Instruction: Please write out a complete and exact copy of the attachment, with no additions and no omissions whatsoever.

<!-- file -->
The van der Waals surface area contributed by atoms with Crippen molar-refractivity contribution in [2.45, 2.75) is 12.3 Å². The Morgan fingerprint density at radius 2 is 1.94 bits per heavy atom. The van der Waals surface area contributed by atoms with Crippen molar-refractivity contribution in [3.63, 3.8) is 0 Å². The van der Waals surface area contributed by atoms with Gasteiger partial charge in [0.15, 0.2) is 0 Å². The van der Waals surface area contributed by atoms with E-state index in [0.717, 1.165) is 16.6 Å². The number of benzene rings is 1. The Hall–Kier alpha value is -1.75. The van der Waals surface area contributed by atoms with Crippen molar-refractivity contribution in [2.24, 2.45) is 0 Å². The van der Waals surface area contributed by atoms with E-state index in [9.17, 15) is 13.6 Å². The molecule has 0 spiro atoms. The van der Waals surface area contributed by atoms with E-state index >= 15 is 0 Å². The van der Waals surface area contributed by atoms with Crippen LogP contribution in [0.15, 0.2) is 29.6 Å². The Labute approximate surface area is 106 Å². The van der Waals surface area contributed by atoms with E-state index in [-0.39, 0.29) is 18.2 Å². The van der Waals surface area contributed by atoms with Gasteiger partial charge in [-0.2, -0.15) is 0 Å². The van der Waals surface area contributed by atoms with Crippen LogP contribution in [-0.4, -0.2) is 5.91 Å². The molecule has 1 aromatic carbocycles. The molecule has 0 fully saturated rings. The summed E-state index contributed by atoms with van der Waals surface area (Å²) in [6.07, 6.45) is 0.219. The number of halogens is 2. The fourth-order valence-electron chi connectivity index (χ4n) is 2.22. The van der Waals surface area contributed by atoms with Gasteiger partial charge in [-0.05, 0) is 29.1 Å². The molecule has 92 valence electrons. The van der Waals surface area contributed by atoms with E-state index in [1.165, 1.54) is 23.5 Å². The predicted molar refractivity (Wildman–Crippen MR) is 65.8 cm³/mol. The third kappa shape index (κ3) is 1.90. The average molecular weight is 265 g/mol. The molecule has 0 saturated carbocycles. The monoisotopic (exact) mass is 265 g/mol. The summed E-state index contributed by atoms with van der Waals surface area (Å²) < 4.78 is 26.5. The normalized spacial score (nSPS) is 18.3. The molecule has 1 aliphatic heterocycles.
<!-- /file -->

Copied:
The van der Waals surface area contributed by atoms with Crippen molar-refractivity contribution in [2.45, 2.75) is 12.3 Å². The Morgan fingerprint density at radius 2 is 1.94 bits per heavy atom. The van der Waals surface area contributed by atoms with Crippen molar-refractivity contribution in [3.63, 3.8) is 0 Å². The van der Waals surface area contributed by atoms with Gasteiger partial charge in [0.15, 0.2) is 0 Å². The van der Waals surface area contributed by atoms with E-state index in [0.717, 1.165) is 16.6 Å². The number of benzene rings is 1. The Hall–Kier alpha value is -1.75. The van der Waals surface area contributed by atoms with Crippen molar-refractivity contribution in [2.24, 2.45) is 0 Å². The van der Waals surface area contributed by atoms with E-state index in [9.17, 15) is 13.6 Å². The molecule has 0 spiro atoms. The van der Waals surface area contributed by atoms with E-state index >= 15 is 0 Å². The van der Waals surface area contributed by atoms with Crippen LogP contribution in [0.15, 0.2) is 29.6 Å². The Labute approximate surface area is 106 Å². The van der Waals surface area contributed by atoms with E-state index in [-0.39, 0.29) is 18.2 Å². The van der Waals surface area contributed by atoms with Gasteiger partial charge in [-0.2, -0.15) is 0 Å². The van der Waals surface area contributed by atoms with Crippen LogP contribution in [-0.4, -0.2) is 5.91 Å². The molecule has 1 aromatic carbocycles. The molecule has 0 fully saturated rings. The summed E-state index contributed by atoms with van der Waals surface area (Å²) in [6.07, 6.45) is 0.219. The number of halogens is 2. The fourth-order valence-electron chi connectivity index (χ4n) is 2.22. The van der Waals surface area contributed by atoms with Gasteiger partial charge in [-0.05, 0) is 29.1 Å². The molecule has 92 valence electrons. The van der Waals surface area contributed by atoms with E-state index in [1.165, 1.54) is 23.5 Å². The predicted molar refractivity (Wildman–Crippen MR) is 65.8 cm³/mol. The third kappa shape index (κ3) is 1.90. The average molecular weight is 265 g/mol. The molecule has 0 saturated carbocycles. The monoisotopic (exact) mass is 265 g/mol. The summed E-state index contributed by atoms with van der Waals surface area (Å²) < 4.78 is 26.5. The normalized spacial score (nSPS) is 18.3. The molecule has 1 aliphatic heterocycles.